You’ve received good advice about not visiting a museum on arrival day because you need to keep moving, not stand in front of a picture. Standing alone can take a lot out of you.
I also recommend eating breakfast on the plane and nothing again until dinner time. Once the gut is full, you’ll be more inclined to sleep. I also recommend falling asleep after 9p, however, it is relaxing to put on your pajamas before then and crawl into bed and read your guidebook.
At my stage in life, I say pay for early check in, or book for the night before telling them you are checking in at 9am. Catch a 2 or 3 hour nap then hit the daylight.
I can’t do it so I take a flight that lands between noon and 3ish. Non stop flights are preferable, but if my flight has a long layover in Europe, I might stay a night or two in that city to help my jet lag before I get to my final destination.
Once again, thank you everyone. Some true travel.pros who are willing to share all that gleaned info.
I'd like to add that I don't see a good reason for early check-in. You don't want to sleep at 10 a.m., you want to get out and get moving. Drop off your bags and return in the early afternoon when your room is ready, take a shower and short nap, and then get back out there again. My two cents.
Once the kids no longer flew trans-Atlantic with us, we got in the habit of arrival coffee and croissants, a walk, a four-hour nap, another walk, a good meal with wine, and a good night's sleep. We have always been able to move into a hotel room upon arrival, but we stay in Ibis hotels, not ones in a certain very popular guidebook.
How you deal with jet lag is what works for you and not necessarily what works for someone else. Those who tell you to stay up are just as wrong as others telling you to take a nap. Unfortunately you have to try both and see what works because it is strictly how your body reacts.
In all of our years of travels it has been very rare for our room not to be available by late morning. For years we followed the "conventional wisdom" and stayed up, walked in the sun, had some miserable dinner around 7pm trying to stay awake. Then going to bed around 9 or so but being so exhausted we didn't sleep well. Then about 20 years ago, more by accident than a plan we were in room around 3 pm and just fell asleep. Fortunately something woke about 4.30 but we panicked because we had not been outside in the sun. ___ violated the rule --- Immediately ran outside and began walking. Suddenly realized that we felt quite refreshed. Delayed going to dinner until around 8, had an absolutely wonder dinner, enjoyed dessert and then a casual stroll back to the hotel feeling almost normal. Went to bed closer to 11, and had a good nights sleep. The next day we felt much better than in any of our previous trips.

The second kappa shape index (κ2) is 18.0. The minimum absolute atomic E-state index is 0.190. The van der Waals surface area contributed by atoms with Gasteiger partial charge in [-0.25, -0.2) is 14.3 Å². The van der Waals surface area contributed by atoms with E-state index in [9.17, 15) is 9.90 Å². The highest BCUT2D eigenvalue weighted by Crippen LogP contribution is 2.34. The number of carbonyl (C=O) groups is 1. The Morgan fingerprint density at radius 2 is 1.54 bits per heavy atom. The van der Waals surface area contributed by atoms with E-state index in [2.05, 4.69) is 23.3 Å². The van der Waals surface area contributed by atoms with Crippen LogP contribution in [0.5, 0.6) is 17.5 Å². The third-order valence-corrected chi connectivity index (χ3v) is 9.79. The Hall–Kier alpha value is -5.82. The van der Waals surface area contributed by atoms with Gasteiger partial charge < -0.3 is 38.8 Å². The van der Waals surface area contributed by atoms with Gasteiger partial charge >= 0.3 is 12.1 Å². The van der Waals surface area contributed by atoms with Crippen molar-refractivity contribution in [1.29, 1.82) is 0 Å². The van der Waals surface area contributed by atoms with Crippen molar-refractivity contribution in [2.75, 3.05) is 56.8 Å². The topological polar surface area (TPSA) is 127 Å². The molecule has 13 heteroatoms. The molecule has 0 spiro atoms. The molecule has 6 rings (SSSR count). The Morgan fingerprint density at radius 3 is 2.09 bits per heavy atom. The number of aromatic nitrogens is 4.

In analysis, we concluded that the nap was the difference. Since then that is our pattern. We do set an alarm for two hours but find we naturally wake up after an hour and half or so. Then we get outside in sun for the remaining four or five hours, have nice dinner and to bed around 11. For us, that almost completely solves the jet lag problem. The next day we might feel a little off but never more than two days.
P.S. Since retirement we have added in time shifting and try to shift about four hours in the two weeks prior to departure and coupled with business class. That has completely solved our jet lag problems.
The only thing I can add to these great responses is to buy a hop on/hop off bus pass so you can sit up in the fresh air, see the most well known sites and come up with ideas for the rest of the trip. I did that in London and it helped pass the time.
Gently disagree about the hop-on-hop-off bus -- depending on how you feel, it can be an expensive naptime. If you ARE awake, however, however, it can be a great introduction. An alternative is the Seine cruise, sitting outside in fresh air and sunshine -- and a fantastic first view of the Tour Eiffel.
Yes, I'm with Laura instead of Espo on the bus question. Think of how easily babies nod off on car rides.
As you can tell, Islandteacher, you've asked one of the top questions for response volume on this forum. Everyone has a story, a technique, a cautionary tale. The only people who don't respond to this topic are the ones who can sleep on planes, either because they're very lucky or they can afford first class. That's not most of us. Have a wonderful trip.